What Cruel Acts of Fate Teach Us about Brain Function
Much of the research and discoveries regarding how our brain functions can be attributed to cruel acts of fate- the brain injuries and disorders which damage key areas of the brain. It is through studying how these injuries and disorders affect human behavior, that we gain insight into how different brain structures contribute to human functional capability. The literature of neuropsychology is filled with countless case histories that document how specific brain lesions have affected a particular patient¹s abilities.
As early as 1868, the case of Phineas Gage provided us with an example of brain damage and how it can lead to discoveries about brain function. Phineas Gage, a dynamite worker, was involved in an explosion that drove a 1.25 inch-wide iron bar through the front of his head. Gage survived, but his behavior was completely changed. His friends who knew him well said he was another person. Once a calm man, his personality became belligerent. Gage¹s injury effected primarily his left frontal lobe. This case gave insight into how frontal lobe lesions can alter personality (Kolb & Whishaw, 1990).
Alexander Luria, the famous Russian neuropsychologist, expanded the use of the case history by studying one individual and his brain injury over 25 years. His book The Man With a Shattered World documents a patient¹s
struggle to overcome the cognitive deficits resulting from a bullet wound to the brain during World War II. Dr. Oliver Sacks has popularized the case study as a window into how the brain functions through his many articles and books including The Man Who Mistook His Wife For a Hat, in which he takes us into the strange world of Dr. P who suffered from an unusual syndrome called visual agnosia. Visual agnosia is a syndrome in which an individual is able to see, but is not able to attach meaning to what he sees (Weiten, 1998). Perhaps even more bizarre are recent case histories describing individuals who are able to perceive the world around them without any conscious knowledge of that perception. Studies of disorders such as blindsight, inverse Anton¹s Syndrome, prosapagnosia, and blind touch, provide us with an opportunity to understand the complex process of perception.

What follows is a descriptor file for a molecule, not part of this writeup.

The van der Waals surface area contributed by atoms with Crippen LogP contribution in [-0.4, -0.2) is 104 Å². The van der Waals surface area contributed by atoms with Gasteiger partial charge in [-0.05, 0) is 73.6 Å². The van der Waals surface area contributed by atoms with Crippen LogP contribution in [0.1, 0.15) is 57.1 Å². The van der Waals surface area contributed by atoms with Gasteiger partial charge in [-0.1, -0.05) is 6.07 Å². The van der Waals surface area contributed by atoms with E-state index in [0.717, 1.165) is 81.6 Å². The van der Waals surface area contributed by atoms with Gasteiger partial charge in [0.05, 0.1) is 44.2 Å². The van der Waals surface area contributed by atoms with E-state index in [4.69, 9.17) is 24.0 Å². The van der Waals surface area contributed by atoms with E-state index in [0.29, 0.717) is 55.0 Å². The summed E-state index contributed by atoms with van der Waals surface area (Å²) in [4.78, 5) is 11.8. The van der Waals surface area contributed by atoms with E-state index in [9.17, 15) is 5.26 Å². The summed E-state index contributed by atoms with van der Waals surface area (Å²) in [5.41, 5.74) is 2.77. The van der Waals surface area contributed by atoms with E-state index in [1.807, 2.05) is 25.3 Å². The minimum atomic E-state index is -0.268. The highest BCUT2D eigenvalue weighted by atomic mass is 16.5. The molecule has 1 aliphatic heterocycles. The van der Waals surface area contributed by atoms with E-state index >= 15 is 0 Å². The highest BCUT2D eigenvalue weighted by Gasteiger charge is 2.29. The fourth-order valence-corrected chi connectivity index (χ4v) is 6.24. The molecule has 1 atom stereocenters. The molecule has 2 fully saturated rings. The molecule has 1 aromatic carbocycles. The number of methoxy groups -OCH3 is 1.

Blindsight is a pattern of behavior that is displayed by individuals who are blind due to a damaged striate cortex. In cases of blindsight, the patient claims not to see something within their field of view, but shows in their behavior that they are stimulated by this object that they claim not to be seeing (Natsoulas, 1997). Individuals with blindsight, despite their blindness, were able to look towards a stimulus in their field of view, and point to it, but not identify it. In one study, a patient with complete cortical blindness was presented with a large moving striped display. The patient was able to follow this moving stimulus with his eyes, but claimed that he could not see it. Research into...